- RBAC: The need for this is one of the direct consequences of the previous point and important for getting a level of control over user access comparable to what the user can get from an on-premises enterprise solution. Role-based access control is a mandatory feature, and it has to be associated with strong logging and auditing features for security and compliance.
- Analytics: Getting a full picture of what is happening in the system is mandatory to keep control of protection policies and costs. Alongside traditional dashboards to check the status of backup operations, it is also essential to get a complete historical view and predictive analysis of the environment. This helps users understand trends and take action before potential issues become problems. At the same time, analytics can quickly show major paint points and help with overall cost management.
- Security and ransomware protection: Even though ransomware attacks are most prevalent in on-premises data centers, the risk is also increasing for cloud data, and users require better overall security features from every vendor. Data protection, when properly implemented, is one of the few tools that is effective in recovering from a ransomware attack.
When it comes to data protection in the cloud, it is also important to evaluate how the service is delivered. In fact, even though many user-managed solutions are available in the market, the most effective are SaaS solutions with a pay-as-you-go subscription model. For infrastructure solutions like data protection, this model is widely used by small and medium enterprises now, but larger organizations are also starting to appreciate its benefits.
Major benefits from the adoption of a cloud-native backup solution include:
- Efficiency: A solution specifically designed to operate in the public cloud is usually more efficient and better integrated with the cloud environment. This improves operations and costs while also providing better performance.
- Infrastructure simplification: SaaS solutions remove a series of tasks for the administrators, improve security with software that is always up to date, and reduce complexity and costs for infrastructure management.
- Better user experience: A solution designed to operate in the cloud will provide a user experience similar to other services available in the same cloud environment. Again, this simplifies operations, learning, and initial adoption.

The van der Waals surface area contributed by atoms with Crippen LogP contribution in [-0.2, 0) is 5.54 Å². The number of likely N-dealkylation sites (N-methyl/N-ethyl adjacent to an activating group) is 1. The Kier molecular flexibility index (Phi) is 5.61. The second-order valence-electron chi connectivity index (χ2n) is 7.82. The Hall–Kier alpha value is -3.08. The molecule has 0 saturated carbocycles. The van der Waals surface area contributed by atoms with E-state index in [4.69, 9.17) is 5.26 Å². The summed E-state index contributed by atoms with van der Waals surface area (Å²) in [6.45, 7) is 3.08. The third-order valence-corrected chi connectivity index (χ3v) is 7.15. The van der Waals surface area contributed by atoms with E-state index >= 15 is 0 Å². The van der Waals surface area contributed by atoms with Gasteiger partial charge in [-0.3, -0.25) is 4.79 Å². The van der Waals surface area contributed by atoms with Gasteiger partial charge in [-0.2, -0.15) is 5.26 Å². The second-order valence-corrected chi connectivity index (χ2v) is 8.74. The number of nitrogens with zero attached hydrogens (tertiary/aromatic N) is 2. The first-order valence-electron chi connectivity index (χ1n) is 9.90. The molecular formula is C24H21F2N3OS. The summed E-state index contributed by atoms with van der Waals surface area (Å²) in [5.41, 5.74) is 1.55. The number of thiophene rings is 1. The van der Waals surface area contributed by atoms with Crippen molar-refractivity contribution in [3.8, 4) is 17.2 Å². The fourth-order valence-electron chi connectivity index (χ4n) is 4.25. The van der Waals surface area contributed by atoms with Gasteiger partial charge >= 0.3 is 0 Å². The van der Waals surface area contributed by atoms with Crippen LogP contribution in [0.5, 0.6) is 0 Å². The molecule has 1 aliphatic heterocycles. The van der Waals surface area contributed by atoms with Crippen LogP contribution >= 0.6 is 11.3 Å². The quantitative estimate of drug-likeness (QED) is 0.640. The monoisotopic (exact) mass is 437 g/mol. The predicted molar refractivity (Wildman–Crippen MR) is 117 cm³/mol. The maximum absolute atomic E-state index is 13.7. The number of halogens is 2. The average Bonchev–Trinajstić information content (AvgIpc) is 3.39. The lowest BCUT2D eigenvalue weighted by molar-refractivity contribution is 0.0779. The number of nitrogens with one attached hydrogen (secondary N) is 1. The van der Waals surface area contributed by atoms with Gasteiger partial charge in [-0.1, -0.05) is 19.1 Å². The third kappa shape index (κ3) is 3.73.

The most common challenges with the adoption of a cloud-native backup solution include:
- Risk of siloing: The cloud-native solution is usually adopted to protect data in the public cloud. Even though many organizations still have a single public cloud provider, others are already working in multi-cloud environments, and all of them should be properly protected.
- Creation of multiple backup environments: Following from the previous point, a dedicated cloud-native solution is much more efficient than a traditional one, but there is a risk associated with splitting backup operations onto two platforms. This implies different operational models, processes, and, eventually, an increased complexity with its associated costs.
- Lack of enterprise-grade features: A major risk factor with cloud-native data protection solutions is their immaturity and focus on small and medium organizations that usually require less demanding policies and compliance with regulations.
For these reasons, the user should always keep an eye on the product roadmap to see how the software vendor is reacting to emerging business needs.
Cloud-native solutions are usually easier to adopt than traditional software. Most of these solutions provide a freemium model with a limited protected capacity or nodes, or a limited time to test all the functionalities without a capacity limit. This is especially true for SaaS solutions. These options tremendously simplify the realization of a PoC (Proof of Concept) to test the solution, and it can then quickly be developed once in the production environment. These options also enable the user to test multiple solutions with minimal time, effort, and associated costs.
4. Additional Considerations
In addition to what we discussed in the previous section of this document, the user should also take into account that the data protection solution may be used for additional use cases: